Monthly Archives: April 2015

Long Way Down – Mary Lorson & Saint Low

Once again, I’m a little too busy with freelance work this week to put the time I’d like into the blog. Here’s a repost from around 18 months ago about a song I was listening to and enjoying earlier this week.

Distorted guitars tend to take up a lot of sonic real estate. They’re not often a great fit for songwriters whose lyrics tend towards the complicated and the wry. They haven’t been a great fit for Mary Lorson’s music since the first couple of records she made as part of Madder Rose. Since MR’s third album – the dreadfully titled Tragic Magic – when they were replaced as the main component of her arrangements by programmed beats, they’ve been almost entirely absent from her subsequent work (encompassing three records with Saint Low, one with Billy Coté, another one with Coté that was credited to the Piano Creeps, and one with the Soubrettes). The prepostorous “New Velvet Underground” tag that had been slapped on Madder Rose by certain rock critics didn’t last past Tragic Magic, and by the time Saint Low were making records in the first half of the 2000s, few were paying attention (although Lorson did manage to place songs in episodes of The Sopranos, Felicity, Alias and Skins, which may not have won her many new fans but had definite financial upsides).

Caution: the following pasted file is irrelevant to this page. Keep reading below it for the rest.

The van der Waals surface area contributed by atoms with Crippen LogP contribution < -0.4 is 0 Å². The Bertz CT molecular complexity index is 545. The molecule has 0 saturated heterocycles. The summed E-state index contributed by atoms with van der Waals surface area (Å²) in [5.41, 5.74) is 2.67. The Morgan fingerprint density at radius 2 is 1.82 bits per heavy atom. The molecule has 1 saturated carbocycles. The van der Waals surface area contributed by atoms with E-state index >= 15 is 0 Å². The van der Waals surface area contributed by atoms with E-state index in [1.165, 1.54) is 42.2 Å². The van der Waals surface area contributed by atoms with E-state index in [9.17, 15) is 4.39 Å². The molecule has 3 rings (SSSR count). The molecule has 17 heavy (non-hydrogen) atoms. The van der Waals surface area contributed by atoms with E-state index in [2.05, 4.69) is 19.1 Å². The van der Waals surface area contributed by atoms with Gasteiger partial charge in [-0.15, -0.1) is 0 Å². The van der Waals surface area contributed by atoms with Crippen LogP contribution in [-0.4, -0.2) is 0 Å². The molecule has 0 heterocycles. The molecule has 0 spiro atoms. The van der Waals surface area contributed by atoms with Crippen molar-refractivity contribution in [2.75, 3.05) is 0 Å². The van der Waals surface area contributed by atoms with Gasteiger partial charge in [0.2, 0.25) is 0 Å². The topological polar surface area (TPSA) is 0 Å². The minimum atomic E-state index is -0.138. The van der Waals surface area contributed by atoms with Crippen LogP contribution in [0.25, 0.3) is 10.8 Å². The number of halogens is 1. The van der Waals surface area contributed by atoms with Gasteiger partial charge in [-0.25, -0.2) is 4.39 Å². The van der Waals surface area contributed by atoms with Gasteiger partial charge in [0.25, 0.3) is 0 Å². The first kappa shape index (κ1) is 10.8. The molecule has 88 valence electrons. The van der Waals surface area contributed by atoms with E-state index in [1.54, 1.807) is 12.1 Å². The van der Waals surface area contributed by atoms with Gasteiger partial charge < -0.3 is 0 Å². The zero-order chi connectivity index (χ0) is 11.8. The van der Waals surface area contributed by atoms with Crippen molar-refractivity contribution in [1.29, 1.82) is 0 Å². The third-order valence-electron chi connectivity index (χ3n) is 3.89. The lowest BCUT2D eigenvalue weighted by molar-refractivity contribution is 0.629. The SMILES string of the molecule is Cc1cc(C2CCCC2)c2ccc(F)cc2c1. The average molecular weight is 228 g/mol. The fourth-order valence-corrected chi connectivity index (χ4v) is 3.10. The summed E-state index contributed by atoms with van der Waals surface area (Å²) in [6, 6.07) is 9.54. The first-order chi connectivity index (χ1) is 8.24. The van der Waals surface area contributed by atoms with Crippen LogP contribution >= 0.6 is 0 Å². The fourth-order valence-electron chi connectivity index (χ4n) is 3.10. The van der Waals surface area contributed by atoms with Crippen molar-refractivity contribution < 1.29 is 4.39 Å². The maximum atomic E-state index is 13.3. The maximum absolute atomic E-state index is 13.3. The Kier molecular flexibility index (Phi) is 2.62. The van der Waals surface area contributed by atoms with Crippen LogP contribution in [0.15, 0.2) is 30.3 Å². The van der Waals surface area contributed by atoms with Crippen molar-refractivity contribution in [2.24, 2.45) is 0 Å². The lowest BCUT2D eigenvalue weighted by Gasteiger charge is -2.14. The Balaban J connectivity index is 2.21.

This was a shame, as Lorson sounds much more at ease as a songwriter on, say, Tricks for Dawn from 2002 than she ever did with the churning guitars and drums of Madder Rose’s first couple of albums. Tricks for Dawn is low-key, jazzy and spare. Instruments are given space in the arrangements, and miked from a distance. The drums on Anything can Happen sound like they’ve been miked from the other side of the room. The hum from Coté’s Stratocaster is plainly audible whenever he stops playing for a bar or two. My own tastes run towards the dry and the close, but to everything there is a season, and this is an inviting sound, the appropriate sound, running against the grain in an era where ‘less is more’ is not a maxim that record-makers pay much heed to, a situation that hasn’t reversed in the 13 years since Tricks for Dawn‘s release.